Adafruit is here with yet another interesting development board, that too in a shape of a house this time. The FunHouse WiFi Home Automation development board, based on the ESP32-S2 Wi-Fi MCU, lets you easily automate your house. Be it tracking the humidity and temperature of your kitchen or sense if a window was kept open, this IoT-focused board allows you to do all of that. With its color TFT display and a wide variety of onboard sensors, the board makes it one of the best development boards for quickly developing IoT-based home automation projects.
A look at the Adafruit FunHouse board’s main highlights
The FunHouse development board is built around an ESP32-S2 MCU running at 240 MHz, which comes with the advantage of low cost and power. The ESP32-S2 is the next generation of the ESP32 series of MCUs that now have native USB support. This allows you to make the chip act like a mouse/keyboard, MIDI device, disk drive, etc. Along with this, the Adafruit FunHouse development board comes with 4 MByte of flash storage and 2 MByte of PSRAM. Thus, you have plenty of space for any kind of data processing. One of the downsides of this development board is that this chip does not support BLE (Bluetooth Low Energy). So if you’re looking for some Bluetooth-supported development hardware, then you might have to look for an alternative like the in-house Feather nRF52840 express development board. Otherwise, the Wi-Fi support of this chip is more than enough for several IoT-based projects.
Coming to other highlights, the board features a 1.54-inch color TFT display of 240×240 pixel size. This tiny 16-bit IPS display has a viewing angle of 80 degrees beyond which the colors appear to be distorted. The board also features three capacitive touchpads and five elements capacitive touch slider. These touchpads are cleverly hidden beneath the goth-styled silkscreen design of this board. The three crows on the top left side are the touchpads, and the tree on the right side is the slider. All these things make the board stand out in terms of aesthetic looks and the unique house-shaped PCB. Apart from the touchpads, there are three tactile buttons onboard for selecting different modes.
What about hardware and software support?
The Adafruit FunHouse board features a DPS310 barometric pressure and temperature sensor and AHT20 relative humidity and temperature sensor. These sensors are placed on the extreme edge of the board with PCB cutouts around them. This is done so that the sensors are not affected by the heat or noise of the Wi-Fi SoC. There’s also a plug-in socket for a Mini PIR sensor at the top, enabling the board to detect movements. Additionally, a front-facing light sensor is also provided.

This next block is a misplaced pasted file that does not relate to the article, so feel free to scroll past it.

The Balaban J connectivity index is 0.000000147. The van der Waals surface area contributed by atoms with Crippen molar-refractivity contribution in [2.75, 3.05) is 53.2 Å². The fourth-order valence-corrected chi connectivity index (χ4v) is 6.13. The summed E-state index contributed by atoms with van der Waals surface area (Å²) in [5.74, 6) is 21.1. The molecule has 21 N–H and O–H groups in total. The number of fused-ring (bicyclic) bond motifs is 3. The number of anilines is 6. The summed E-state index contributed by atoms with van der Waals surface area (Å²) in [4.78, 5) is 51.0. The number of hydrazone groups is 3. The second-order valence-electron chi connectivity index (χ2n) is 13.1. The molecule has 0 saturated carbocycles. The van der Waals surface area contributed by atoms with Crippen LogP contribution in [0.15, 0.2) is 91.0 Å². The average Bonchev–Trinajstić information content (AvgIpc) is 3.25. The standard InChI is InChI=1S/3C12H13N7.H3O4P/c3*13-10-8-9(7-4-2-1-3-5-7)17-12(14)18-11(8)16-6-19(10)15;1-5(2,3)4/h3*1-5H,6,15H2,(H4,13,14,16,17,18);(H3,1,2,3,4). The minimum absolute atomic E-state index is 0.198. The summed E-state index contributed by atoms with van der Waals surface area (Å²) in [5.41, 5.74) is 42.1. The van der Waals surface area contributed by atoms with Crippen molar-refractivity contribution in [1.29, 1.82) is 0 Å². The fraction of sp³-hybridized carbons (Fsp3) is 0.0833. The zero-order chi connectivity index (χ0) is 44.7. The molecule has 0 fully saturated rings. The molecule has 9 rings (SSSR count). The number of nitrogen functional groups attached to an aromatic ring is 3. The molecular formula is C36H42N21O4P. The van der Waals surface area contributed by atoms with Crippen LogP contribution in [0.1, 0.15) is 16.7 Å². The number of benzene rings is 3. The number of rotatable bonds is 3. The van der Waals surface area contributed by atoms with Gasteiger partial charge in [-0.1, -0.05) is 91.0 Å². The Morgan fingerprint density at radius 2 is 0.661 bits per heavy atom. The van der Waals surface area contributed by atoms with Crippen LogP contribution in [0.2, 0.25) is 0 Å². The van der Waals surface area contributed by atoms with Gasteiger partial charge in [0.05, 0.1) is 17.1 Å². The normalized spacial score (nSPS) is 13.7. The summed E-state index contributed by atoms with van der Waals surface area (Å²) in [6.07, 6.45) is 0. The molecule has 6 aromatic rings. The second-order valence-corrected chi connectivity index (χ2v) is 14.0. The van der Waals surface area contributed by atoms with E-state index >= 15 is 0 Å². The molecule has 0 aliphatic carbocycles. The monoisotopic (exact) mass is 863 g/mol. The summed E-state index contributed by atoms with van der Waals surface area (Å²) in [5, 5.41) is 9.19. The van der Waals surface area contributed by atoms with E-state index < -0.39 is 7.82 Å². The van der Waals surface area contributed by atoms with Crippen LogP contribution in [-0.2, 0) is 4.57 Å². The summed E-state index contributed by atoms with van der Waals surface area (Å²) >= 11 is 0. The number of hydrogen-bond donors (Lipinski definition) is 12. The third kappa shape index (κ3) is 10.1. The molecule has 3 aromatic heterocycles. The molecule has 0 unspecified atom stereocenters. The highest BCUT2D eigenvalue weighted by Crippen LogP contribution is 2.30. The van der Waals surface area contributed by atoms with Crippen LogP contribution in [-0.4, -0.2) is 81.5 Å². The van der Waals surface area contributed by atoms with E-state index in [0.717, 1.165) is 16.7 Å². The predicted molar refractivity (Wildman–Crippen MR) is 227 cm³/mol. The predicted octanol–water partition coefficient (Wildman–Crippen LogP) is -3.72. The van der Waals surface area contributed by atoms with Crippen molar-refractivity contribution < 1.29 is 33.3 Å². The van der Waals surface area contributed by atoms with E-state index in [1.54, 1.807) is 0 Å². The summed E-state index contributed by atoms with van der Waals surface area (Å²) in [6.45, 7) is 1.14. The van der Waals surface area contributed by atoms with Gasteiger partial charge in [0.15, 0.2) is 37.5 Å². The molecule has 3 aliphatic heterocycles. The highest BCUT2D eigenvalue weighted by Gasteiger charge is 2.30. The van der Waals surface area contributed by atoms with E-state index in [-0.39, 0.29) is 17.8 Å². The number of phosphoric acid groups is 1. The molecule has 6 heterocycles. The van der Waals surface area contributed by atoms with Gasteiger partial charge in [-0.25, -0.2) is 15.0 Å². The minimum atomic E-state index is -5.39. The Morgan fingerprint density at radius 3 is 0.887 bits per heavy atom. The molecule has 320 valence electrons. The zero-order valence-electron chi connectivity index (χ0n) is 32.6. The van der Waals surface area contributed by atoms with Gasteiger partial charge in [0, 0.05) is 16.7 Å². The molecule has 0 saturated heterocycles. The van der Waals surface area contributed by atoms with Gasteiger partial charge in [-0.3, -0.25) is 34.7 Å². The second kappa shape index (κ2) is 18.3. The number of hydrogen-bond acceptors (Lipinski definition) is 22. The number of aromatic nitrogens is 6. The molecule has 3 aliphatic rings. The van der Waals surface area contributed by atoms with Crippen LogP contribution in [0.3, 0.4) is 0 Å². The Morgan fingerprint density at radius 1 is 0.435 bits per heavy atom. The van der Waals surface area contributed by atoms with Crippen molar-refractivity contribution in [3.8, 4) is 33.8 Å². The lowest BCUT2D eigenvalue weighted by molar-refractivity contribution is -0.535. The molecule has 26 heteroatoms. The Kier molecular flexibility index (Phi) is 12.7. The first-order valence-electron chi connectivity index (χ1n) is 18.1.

Talking about the peripherals, the Adafruit FunHouse board has three STEMMA 3-pin JST connectors for attaching NeoPixels, speakers, etc. On top of that, there’s also a STEMMA QT port through which you can attach all sorts of I2C devices. There is also an on-off power switch which is very convenient for battery-based projects.
To make the board more interactive, there are five mini RGB DotStar LEDs on top. These lights can be used for animations or as notification indicators.
The Adafruit FunHouse development board comes with a form factor of 85x56mm and weighs around 27 grams. The mounting holes on the board are exactly the same as that of a Raspberry Pi. This extends its capabilities to use it as a HAT where Raspberry Pi will be your main controller and FunHouse board will handle all the sensing parts. Otherwise, you can even attach it with any of the Raspberry Pi accessories without much effort. A USB-C port is provided, which acts as a power and data connector for this board.
Finally, for programming the Adafruit FunHouse development board, you can use Circuit Python, thanks to the native USB support. There’s also the Espressif Arduino Library, which can run most of the ESP32 projects as-is. These two, along with Adafruit’s strong development tool, make it easy for anyone to start using the board.
Adafruit FunHouse Wi-Fi development board currently retails for $34.95 on its official product page.
The product page is also the source of all information and images used.
Harsh Chaudhary is an engineering student currently pursuing Electrical Engineering. He’s a robotics and tech enthusiast and likes to write about stuff related to IoT and embedded systems. His vision is to use Robotics to make the life of humans easier.